If anti-discrimination measures meant to protect gay, lesbian, bisexual and transgendered city employees go into effect in Scottsdale, officials don’t expect it will necessitate any sweeping changes in city facilities.
The City Council is slated Dec. 4 to consider adding sexual orientation and gender identity — a term often meant to refer to the transgendered — to the list of protected classes in city’s equal employment and anti-discrimination policies. They will join protections for employees on the basis of race, color, religion, sex, national origin, age and disability.
“The city has practiced nondiscrimination for a long time, in any case,” said Pat Dodds, city spokesman. “This is really formalizing a practice that’s already in place.”
One aspect that has been highlighted throughout the discussions has been how the city would handle restrooms for the transgendered. The issue emerged during a recent dispute between a transgendered city employee and a Scottsdale nightclub owner.
Tom Anderson, owner of the Fifth Estate nightclub, 6820 E. Fifth Ave., banned transgendered patrons last fall after female patrons complained about them using the women’s restroom and men harassed transgendered patrons in the men’s restroom. The Attorney General’s Office agreed to investigate after transgendered woman Michele deLaFreniere — chairwoman of the city’s Human Relations Commission and assistant supervisor of the city’s Handlebar Helpers program — filed a discrimination complaint.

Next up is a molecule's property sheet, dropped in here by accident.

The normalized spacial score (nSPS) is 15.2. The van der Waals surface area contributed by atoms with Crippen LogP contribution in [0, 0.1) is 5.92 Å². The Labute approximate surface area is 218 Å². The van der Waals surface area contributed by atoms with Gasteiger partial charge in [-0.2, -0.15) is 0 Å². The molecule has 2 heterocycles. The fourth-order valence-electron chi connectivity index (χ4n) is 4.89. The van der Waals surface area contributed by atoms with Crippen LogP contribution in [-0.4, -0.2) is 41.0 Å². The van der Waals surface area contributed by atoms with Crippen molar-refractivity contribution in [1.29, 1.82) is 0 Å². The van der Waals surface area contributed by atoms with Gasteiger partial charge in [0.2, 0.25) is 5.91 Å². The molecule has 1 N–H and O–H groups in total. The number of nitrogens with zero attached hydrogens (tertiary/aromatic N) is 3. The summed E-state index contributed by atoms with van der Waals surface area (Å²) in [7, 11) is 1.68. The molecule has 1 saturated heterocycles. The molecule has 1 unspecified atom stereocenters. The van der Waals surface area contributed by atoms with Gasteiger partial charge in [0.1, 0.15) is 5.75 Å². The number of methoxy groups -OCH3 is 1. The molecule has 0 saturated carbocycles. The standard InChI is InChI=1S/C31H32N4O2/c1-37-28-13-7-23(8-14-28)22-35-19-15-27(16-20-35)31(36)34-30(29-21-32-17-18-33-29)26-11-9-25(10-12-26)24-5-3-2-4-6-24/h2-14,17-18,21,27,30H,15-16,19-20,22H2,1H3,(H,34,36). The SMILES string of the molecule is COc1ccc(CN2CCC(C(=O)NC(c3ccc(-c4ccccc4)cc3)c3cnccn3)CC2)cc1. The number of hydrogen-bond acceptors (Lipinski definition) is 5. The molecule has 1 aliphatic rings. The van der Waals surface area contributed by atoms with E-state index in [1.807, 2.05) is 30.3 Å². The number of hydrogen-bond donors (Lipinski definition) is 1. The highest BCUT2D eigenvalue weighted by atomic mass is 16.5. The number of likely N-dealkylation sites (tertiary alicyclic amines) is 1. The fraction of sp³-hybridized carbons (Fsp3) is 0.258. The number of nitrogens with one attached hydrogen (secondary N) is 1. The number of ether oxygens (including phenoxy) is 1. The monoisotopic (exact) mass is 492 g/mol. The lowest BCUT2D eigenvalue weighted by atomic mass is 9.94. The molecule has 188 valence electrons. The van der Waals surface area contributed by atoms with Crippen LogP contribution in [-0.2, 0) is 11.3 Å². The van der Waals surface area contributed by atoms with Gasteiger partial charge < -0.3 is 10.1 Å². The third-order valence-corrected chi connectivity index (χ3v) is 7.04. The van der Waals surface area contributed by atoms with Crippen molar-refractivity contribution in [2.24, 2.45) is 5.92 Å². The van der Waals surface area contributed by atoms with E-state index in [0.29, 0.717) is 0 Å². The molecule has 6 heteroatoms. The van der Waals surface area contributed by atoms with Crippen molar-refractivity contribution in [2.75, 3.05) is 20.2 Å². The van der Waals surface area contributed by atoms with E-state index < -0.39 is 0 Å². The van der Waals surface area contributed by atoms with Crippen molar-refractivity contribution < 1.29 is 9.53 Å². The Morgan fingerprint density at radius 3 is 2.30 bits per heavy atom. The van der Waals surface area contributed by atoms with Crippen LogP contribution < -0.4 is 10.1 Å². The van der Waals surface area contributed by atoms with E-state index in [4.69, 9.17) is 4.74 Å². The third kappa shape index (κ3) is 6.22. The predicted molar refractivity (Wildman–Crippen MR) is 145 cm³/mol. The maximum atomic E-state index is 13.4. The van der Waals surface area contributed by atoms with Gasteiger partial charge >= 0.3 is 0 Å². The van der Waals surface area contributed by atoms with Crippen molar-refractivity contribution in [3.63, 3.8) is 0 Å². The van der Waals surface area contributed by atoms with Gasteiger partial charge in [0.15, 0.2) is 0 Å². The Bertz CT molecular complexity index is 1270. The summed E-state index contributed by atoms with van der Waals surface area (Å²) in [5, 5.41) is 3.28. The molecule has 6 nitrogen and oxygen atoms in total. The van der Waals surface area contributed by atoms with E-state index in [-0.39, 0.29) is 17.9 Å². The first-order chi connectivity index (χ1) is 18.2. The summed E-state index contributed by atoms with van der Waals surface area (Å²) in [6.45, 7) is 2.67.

The two sides recently resolved their dispute, with Anderson agreeing to designate a unisex restroom at his club and lift the ban on the transgendered. DeLaFreniere has said she has dropped her discrimination complaint.
DeLaFreniere said Friday that although her duties as a city employee take her to several city facilities, such as Paiute Neighborhood Center, the Diversity & Dialogue Office and City Hall, she’s never had a problem with restroom accommodations.
She simply uses the women’s restrooms.
“I don’t think there will be much difference,” she said of the proposed protections. “People see me as a normal person who works here. I have not used the men’s room since I’ve worked here.”
Dodds said there have been no complaints.
“We haven’t had to make any accommodations as a response to that. The issue regarding bathrooms has not come up,” he said. “We don’t anticipate a problem or any impacts as a result.”
City officials have said they plan to resolve any issues that may arise from the proposed new protections on a case-by-case basis.
DeLaFreniere said she expects it to be “business as usual” if the new protections are approved. It’s a matter of educating people, since the transgendered don’t fit into the “social construct” we are taught as children of separate restrooms for separate genders, she said.
“That is what this is all about. It’s their own fear based on what they’ve been brought up with,” she said. “We’ve made it a big deal because that’s how we were brought up.”
Two other proposed anti-discrimination laws up for City Council discussion Dec. 4 involve prohibiting the city from contracting with groups that violate city anti-discrimination policies, and banning businesses in Scottsdale from discriminating against gay, lesbian, bisexual and transgendered people.
Dodds said that until the council can provide some direction to staff on those two proposals, it’s too early to tell what the potential fallout could be if those are adopted.